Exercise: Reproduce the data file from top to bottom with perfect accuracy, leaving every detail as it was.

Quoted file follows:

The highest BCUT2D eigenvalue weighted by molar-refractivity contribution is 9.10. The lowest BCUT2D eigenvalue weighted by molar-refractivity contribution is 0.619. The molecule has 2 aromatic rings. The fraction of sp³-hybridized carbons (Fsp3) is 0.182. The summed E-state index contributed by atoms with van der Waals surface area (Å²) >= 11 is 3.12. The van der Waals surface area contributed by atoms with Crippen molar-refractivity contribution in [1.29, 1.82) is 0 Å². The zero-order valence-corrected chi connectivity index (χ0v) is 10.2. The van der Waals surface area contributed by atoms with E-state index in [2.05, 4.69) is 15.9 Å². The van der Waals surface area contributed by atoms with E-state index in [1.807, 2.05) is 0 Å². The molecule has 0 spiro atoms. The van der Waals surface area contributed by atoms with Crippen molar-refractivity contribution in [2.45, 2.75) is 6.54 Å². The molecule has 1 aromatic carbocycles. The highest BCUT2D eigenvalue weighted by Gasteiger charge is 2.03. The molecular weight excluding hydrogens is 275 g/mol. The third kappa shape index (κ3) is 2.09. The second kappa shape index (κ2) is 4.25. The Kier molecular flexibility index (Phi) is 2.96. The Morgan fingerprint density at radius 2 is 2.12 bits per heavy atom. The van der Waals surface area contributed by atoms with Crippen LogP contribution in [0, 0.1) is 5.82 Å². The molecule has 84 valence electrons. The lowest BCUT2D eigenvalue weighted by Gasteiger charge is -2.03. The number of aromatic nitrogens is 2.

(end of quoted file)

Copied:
The highest BCUT2D eigenvalue weighted by molar-refractivity contribution is 9.10. The lowest BCUT2D eigenvalue weighted by molar-refractivity contribution is 0.619. The molecule has 2 aromatic rings. The fraction of sp³-hybridized carbons (Fsp3) is 0.182. The summed E-state index contributed by atoms with van der Waals surface area (Å²) >= 11 is 3.12. The van der Waals surface area contributed by atoms with Crippen molar-refractivity contribution in [1.29, 1.82) is 0 Å². The zero-order valence-corrected chi connectivity index (χ0v) is 10.2. The van der Waals surface area contributed by atoms with E-state index in [2.05, 4.69) is 15.9 Å². The van der Waals surface area contributed by atoms with E-state index in [1.807, 2.05) is 0 Å². The molecule has 0 spiro atoms. The van der Waals surface area contributed by atoms with Crippen molar-refractivity contribution in [2.45, 2.75) is 6.54 Å². The molecule has 1 aromatic carbocycles. The highest BCUT2D eigenvalue weighted by Gasteiger charge is 2.03. The molecular weight excluding hydrogens is 275 g/mol. The third kappa shape index (κ3) is 2.09. The second kappa shape index (κ2) is 4.25. The Kier molecular flexibility index (Phi) is 2.96. The Morgan fingerprint density at radius 2 is 2.12 bits per heavy atom. The van der Waals surface area contributed by atoms with Crippen LogP contribution in [0, 0.1) is 5.82 Å². The molecule has 84 valence electrons. The lowest BCUT2D eigenvalue weighted by Gasteiger charge is -2.03. The number of aromatic nitrogens is 2.